In Offering Hospitality: Questioning Christian Approaches to War, Caron E. Gentry reflects on the predominant strands of American political theology—Christian realism, pacifism, and the just war tradition—and argues that Christian political theologies on war remain, for the most part, inward-looking and resistant to criticism from opposing viewpoints.
In light of the new problems that require choices about the use of force—genocide, terrorism, and failed states, to name just a few—a rethinking of the conventional arguments about just war and pacifism is timely and important. Gentry’s insightful perspective marries contemporary feminist and critical thought to prevailing theories, such as Christian realism represented in the work of Reinhold Niebuhr and the pacifist tradition of Stanley Hauerwas. She draws out the connection between hospitality in postmodern literature and hospitality as derived from the Christian conception of agape, and relates the literature on hospitality to the Christian ethics of war. She contends that the practice of hospitality, incorporated into the jus ad bellum criterion of last resort, would lead to a “better peace.”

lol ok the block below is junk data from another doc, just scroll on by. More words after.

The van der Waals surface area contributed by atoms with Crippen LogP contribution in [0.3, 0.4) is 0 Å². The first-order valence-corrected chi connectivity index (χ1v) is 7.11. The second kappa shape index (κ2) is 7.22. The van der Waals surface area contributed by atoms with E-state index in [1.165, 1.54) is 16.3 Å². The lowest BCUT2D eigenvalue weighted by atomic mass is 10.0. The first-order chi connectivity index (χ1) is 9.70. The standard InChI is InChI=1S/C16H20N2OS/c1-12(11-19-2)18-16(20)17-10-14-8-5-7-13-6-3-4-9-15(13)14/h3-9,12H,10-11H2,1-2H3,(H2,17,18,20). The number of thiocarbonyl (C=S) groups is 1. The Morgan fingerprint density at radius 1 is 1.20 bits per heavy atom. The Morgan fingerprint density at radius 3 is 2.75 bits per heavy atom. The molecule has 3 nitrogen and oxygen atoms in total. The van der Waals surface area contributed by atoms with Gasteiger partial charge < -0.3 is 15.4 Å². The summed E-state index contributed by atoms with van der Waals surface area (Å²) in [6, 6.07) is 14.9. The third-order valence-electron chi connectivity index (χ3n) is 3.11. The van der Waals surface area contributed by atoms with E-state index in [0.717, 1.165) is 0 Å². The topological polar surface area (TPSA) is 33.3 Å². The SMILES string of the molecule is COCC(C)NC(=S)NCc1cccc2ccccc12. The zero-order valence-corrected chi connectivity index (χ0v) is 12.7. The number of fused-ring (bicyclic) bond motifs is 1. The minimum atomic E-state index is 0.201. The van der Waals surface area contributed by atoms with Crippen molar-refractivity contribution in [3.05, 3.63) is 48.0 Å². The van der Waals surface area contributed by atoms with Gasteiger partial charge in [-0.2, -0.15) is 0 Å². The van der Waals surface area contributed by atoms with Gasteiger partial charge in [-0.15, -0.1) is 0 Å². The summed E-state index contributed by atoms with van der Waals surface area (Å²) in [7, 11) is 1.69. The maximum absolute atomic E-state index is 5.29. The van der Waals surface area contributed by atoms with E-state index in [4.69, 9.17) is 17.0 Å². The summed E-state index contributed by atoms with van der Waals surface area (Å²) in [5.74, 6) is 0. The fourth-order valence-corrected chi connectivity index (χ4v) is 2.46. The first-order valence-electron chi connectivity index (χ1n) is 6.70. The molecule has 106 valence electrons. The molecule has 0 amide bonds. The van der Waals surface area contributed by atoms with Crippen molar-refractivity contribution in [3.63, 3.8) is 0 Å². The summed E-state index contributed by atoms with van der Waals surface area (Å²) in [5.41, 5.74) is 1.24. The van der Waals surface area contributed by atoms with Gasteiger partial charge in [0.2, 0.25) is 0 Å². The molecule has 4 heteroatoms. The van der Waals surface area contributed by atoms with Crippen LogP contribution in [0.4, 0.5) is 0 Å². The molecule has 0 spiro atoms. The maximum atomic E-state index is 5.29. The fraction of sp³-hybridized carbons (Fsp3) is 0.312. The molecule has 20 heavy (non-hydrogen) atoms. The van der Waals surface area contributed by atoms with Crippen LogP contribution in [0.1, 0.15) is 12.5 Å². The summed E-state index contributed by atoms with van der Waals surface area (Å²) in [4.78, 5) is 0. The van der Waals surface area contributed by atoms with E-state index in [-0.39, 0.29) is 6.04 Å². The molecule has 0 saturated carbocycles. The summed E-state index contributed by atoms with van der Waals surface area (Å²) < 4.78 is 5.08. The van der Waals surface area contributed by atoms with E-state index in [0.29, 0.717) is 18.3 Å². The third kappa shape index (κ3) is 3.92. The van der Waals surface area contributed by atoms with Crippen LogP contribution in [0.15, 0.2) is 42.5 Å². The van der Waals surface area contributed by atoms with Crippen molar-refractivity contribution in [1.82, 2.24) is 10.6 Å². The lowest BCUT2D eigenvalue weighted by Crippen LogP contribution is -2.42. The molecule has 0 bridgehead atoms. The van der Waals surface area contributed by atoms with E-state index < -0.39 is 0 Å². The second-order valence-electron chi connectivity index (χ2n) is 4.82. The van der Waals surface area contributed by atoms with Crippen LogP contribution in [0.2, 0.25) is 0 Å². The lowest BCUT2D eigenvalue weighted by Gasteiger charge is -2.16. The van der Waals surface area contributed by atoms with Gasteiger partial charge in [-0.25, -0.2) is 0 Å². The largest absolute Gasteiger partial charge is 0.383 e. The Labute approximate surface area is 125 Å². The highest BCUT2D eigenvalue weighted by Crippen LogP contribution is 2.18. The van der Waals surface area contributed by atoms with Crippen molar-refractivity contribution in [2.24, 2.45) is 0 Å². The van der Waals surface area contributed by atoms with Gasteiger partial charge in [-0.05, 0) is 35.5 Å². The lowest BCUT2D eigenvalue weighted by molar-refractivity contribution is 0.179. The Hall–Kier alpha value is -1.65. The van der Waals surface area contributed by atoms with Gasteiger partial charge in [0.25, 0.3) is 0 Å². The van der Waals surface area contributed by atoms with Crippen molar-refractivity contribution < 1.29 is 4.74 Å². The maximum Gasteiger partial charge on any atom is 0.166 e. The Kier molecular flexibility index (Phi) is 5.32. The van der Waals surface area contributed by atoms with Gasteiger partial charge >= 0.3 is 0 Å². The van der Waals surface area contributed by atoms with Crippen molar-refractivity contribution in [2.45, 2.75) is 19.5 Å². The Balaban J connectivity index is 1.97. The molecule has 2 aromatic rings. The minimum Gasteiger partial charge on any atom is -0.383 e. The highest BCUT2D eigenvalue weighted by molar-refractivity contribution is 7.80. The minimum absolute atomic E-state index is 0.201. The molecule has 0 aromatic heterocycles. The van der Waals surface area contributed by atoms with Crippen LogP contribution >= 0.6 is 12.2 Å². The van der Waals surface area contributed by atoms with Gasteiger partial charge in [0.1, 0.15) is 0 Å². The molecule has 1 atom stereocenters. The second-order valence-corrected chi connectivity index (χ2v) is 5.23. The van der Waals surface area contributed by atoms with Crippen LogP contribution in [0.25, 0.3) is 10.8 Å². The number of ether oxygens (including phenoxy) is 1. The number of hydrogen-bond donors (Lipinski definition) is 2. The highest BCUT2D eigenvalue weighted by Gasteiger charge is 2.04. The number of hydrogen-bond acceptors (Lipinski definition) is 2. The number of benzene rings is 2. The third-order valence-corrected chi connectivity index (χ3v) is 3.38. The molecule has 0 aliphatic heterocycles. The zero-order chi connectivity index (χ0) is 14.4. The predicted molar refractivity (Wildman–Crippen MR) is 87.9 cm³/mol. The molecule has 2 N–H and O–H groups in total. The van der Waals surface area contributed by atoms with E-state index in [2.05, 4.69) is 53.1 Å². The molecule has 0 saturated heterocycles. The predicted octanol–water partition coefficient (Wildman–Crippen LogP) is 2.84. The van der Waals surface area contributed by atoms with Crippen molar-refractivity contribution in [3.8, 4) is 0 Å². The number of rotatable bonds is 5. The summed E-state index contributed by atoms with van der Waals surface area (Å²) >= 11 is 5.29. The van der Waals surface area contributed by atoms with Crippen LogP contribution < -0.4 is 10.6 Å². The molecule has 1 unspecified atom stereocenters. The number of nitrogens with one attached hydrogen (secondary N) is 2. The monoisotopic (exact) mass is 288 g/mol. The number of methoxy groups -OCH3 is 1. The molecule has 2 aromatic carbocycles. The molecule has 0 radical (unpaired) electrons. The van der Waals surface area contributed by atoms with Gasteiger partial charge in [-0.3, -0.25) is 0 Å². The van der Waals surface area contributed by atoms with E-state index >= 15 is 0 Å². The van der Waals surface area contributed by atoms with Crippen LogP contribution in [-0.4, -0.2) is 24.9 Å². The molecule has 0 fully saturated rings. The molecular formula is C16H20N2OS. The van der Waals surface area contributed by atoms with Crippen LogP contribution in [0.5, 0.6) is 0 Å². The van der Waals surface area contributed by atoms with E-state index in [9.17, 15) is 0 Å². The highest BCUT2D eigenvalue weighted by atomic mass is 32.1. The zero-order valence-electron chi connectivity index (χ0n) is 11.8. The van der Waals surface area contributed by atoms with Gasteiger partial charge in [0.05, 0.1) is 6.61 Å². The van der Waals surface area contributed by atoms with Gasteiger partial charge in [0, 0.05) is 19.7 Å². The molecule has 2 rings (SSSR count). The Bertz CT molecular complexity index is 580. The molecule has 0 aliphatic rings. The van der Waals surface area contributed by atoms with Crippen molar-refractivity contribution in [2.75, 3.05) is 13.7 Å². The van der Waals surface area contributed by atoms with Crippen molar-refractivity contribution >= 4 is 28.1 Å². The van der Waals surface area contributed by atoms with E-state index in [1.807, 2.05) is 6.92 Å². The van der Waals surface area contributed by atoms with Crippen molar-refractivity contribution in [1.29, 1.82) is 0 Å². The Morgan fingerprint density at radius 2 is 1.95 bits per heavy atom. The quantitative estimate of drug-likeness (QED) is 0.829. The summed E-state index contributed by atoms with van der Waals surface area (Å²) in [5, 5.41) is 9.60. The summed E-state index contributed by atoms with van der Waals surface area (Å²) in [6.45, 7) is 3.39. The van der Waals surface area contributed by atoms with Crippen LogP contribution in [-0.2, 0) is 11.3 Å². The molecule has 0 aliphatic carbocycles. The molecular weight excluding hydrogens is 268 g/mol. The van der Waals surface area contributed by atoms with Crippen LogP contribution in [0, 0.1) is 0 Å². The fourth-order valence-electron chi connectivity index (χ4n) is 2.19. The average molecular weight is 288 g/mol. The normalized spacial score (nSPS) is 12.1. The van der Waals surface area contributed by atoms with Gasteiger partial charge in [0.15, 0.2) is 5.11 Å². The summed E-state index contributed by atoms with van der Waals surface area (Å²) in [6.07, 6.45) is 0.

Gentry’s critique of Christian realism, pacifism, and the just war tradition through an engagement with feminism is unique, and her treatment of failed states as a concrete security issue is practical. By asking multiple audiences—theologians, feminists, postmodern scholars, and International Relations experts—to grant legitimacy and credibility to each other’s perspectives, she contributes to a reinvigorated dialogue.
"This is a bold and brave book that tackles weighty matters pertaining to violence and community with a deft touch. Caron Gentry’s perspective, which marries contemporary feminist and critical thought to Christian realist, just war, and pacifist concerns, is fresh and insightful. She succeeds wonderfully in carving out a space that relates the literature on hospitality to the contemporary ethics of war. This book will be of major interest to scholars working in theology, international relations, political theory, and religious ethics." —Cian O'Driscoll, University of Glasgow
"Caron Gentry offers a daring constructive moral proposal here calling for a reconstruction of the just war ethic’s criterion of last resort as a platform for embodying a deep form of Christian hospitality in international affairs. Along the way she analyzes the work of Reinhold Niebuhr, Stanley Hauerwas, and Jean Bethke Elshtain. A must read for students of political theology, international relations, and feminist theory." —Shaun Casey, Wesley Theological Seminary